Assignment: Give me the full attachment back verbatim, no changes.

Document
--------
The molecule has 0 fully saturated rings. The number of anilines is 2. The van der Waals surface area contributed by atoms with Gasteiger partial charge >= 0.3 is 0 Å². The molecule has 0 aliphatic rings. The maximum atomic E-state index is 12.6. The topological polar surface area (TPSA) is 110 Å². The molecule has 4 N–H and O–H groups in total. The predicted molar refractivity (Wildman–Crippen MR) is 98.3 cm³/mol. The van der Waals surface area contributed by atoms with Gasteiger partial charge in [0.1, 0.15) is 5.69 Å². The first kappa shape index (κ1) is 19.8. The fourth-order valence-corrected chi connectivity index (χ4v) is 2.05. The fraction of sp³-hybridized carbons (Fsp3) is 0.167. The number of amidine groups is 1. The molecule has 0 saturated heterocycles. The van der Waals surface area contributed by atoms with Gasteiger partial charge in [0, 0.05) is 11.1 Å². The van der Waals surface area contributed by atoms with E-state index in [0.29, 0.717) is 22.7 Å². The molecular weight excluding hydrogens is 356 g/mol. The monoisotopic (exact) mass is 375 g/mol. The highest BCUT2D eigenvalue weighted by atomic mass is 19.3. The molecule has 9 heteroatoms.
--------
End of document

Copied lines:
The molecule has 0 fully saturated rings. The number of anilines is 2. The van der Waals surface area contributed by atoms with Gasteiger partial charge >= 0.3 is 0 Å². The molecule has 0 aliphatic rings. The maximum atomic E-state index is 12.6. The topological polar surface area (TPSA) is 110 Å². The molecule has 4 N–H and O–H groups in total. The predicted molar refractivity (Wildman–Crippen MR) is 98.3 cm³/mol. The van der Waals surface area contributed by atoms with Gasteiger partial charge in [0.1, 0.15) is 5.69 Å². The first kappa shape index (κ1) is 19.8. The fourth-order valence-corrected chi connectivity index (χ4v) is 2.05. The fraction of sp³-hybridized carbons (Fsp3) is 0.167. The number of amidine groups is 1. The molecule has 0 saturated heterocycles. The van der Waals surface area contributed by atoms with Gasteiger partial charge in [0, 0.05) is 11.1 Å². The van der Waals surface area contributed by atoms with E-state index in [0.29, 0.717) is 22.7 Å². The molecular weight excluding hydrogens is 356 g/mol. The monoisotopic (exact) mass is 375 g/mol. The highest BCUT2D eigenvalue weighted by atomic mass is 19.3. The molecule has 9 heteroatoms.